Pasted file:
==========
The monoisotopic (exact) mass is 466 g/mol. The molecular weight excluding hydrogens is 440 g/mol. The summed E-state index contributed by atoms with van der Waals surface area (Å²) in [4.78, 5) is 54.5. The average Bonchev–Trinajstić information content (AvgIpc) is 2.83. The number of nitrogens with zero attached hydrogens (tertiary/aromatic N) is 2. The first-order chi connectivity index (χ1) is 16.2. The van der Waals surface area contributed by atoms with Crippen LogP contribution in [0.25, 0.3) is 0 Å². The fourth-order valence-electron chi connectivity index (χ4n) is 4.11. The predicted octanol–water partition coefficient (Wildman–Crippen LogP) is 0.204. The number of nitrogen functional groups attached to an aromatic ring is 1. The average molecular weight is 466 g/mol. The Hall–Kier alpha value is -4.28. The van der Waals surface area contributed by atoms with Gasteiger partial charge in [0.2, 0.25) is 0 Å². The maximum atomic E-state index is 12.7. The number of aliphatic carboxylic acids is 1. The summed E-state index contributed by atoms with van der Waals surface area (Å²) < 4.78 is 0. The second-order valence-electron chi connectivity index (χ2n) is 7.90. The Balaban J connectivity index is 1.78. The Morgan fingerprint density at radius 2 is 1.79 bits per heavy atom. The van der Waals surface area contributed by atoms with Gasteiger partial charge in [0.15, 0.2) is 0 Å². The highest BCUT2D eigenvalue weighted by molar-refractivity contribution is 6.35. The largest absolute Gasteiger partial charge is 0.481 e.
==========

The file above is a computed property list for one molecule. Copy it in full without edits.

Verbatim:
The monoisotopic (exact) mass is 466 g/mol. The molecular weight excluding hydrogens is 440 g/mol. The summed E-state index contributed by atoms with van der Waals surface area (Å²) in [4.78, 5) is 54.5. The average Bonchev–Trinajstić information content (AvgIpc) is 2.83. The number of nitrogens with zero attached hydrogens (tertiary/aromatic N) is 2. The first-order chi connectivity index (χ1) is 16.2. The van der Waals surface area contributed by atoms with Crippen LogP contribution in [0.25, 0.3) is 0 Å². The fourth-order valence-electron chi connectivity index (χ4n) is 4.11. The predicted octanol–water partition coefficient (Wildman–Crippen LogP) is 0.204. The number of nitrogen functional groups attached to an aromatic ring is 1. The average molecular weight is 466 g/mol. The Hall–Kier alpha value is -4.28. The van der Waals surface area contributed by atoms with Gasteiger partial charge in [0.2, 0.25) is 0 Å². The maximum atomic E-state index is 12.7. The number of aliphatic carboxylic acids is 1. The summed E-state index contributed by atoms with van der Waals surface area (Å²) < 4.78 is 0. The second-order valence-electron chi connectivity index (χ2n) is 7.90. The Balaban J connectivity index is 1.78. The Morgan fingerprint density at radius 2 is 1.79 bits per heavy atom. The van der Waals surface area contributed by atoms with Gasteiger partial charge in [0.15, 0.2) is 0 Å². The highest BCUT2D eigenvalue weighted by molar-refractivity contribution is 6.35. The largest absolute Gasteiger partial charge is 0.481 e.